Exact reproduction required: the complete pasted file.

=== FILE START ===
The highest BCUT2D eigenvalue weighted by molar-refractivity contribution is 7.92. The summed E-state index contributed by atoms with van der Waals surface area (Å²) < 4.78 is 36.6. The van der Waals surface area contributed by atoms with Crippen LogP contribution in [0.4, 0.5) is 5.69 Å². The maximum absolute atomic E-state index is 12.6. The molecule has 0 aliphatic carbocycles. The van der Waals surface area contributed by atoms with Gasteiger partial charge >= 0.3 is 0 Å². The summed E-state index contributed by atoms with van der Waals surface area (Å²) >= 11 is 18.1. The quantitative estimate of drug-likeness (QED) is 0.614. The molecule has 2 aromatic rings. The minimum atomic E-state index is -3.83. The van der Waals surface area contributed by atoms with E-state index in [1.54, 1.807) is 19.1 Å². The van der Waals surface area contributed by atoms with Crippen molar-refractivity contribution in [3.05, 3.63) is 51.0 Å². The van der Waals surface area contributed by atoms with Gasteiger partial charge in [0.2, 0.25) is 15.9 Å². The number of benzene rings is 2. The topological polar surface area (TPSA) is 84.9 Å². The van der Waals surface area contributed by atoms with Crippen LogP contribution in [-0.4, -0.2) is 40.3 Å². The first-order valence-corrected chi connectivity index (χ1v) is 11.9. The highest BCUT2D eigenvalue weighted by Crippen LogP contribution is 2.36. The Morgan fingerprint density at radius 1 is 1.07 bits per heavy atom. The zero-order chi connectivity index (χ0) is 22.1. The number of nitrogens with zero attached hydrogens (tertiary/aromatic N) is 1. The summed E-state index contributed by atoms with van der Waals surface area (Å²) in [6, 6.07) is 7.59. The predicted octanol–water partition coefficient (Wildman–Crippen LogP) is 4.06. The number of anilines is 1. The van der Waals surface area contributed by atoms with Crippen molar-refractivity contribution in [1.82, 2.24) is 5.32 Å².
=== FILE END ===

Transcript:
The highest BCUT2D eigenvalue weighted by molar-refractivity contribution is 7.92. The summed E-state index contributed by atoms with van der Waals surface area (Å²) < 4.78 is 36.6. The van der Waals surface area contributed by atoms with Crippen LogP contribution in [0.4, 0.5) is 5.69 Å². The maximum absolute atomic E-state index is 12.6. The molecule has 0 aliphatic carbocycles. The van der Waals surface area contributed by atoms with Gasteiger partial charge >= 0.3 is 0 Å². The summed E-state index contributed by atoms with van der Waals surface area (Å²) >= 11 is 18.1. The quantitative estimate of drug-likeness (QED) is 0.614. The molecule has 2 aromatic rings. The minimum atomic E-state index is -3.83. The van der Waals surface area contributed by atoms with E-state index in [1.54, 1.807) is 19.1 Å². The van der Waals surface area contributed by atoms with Crippen molar-refractivity contribution in [3.05, 3.63) is 51.0 Å². The van der Waals surface area contributed by atoms with Gasteiger partial charge in [0.2, 0.25) is 15.9 Å². The number of benzene rings is 2. The topological polar surface area (TPSA) is 84.9 Å². The van der Waals surface area contributed by atoms with Crippen LogP contribution in [-0.4, -0.2) is 40.3 Å². The first-order valence-corrected chi connectivity index (χ1v) is 11.9. The highest BCUT2D eigenvalue weighted by Crippen LogP contribution is 2.36. The Morgan fingerprint density at radius 1 is 1.07 bits per heavy atom. The zero-order chi connectivity index (χ0) is 22.1. The number of nitrogens with zero attached hydrogens (tertiary/aromatic N) is 1. The summed E-state index contributed by atoms with van der Waals surface area (Å²) in [6, 6.07) is 7.59. The predicted octanol–water partition coefficient (Wildman–Crippen LogP) is 4.06. The number of anilines is 1. The van der Waals surface area contributed by atoms with Crippen molar-refractivity contribution in [1.82, 2.24) is 5.32 Å².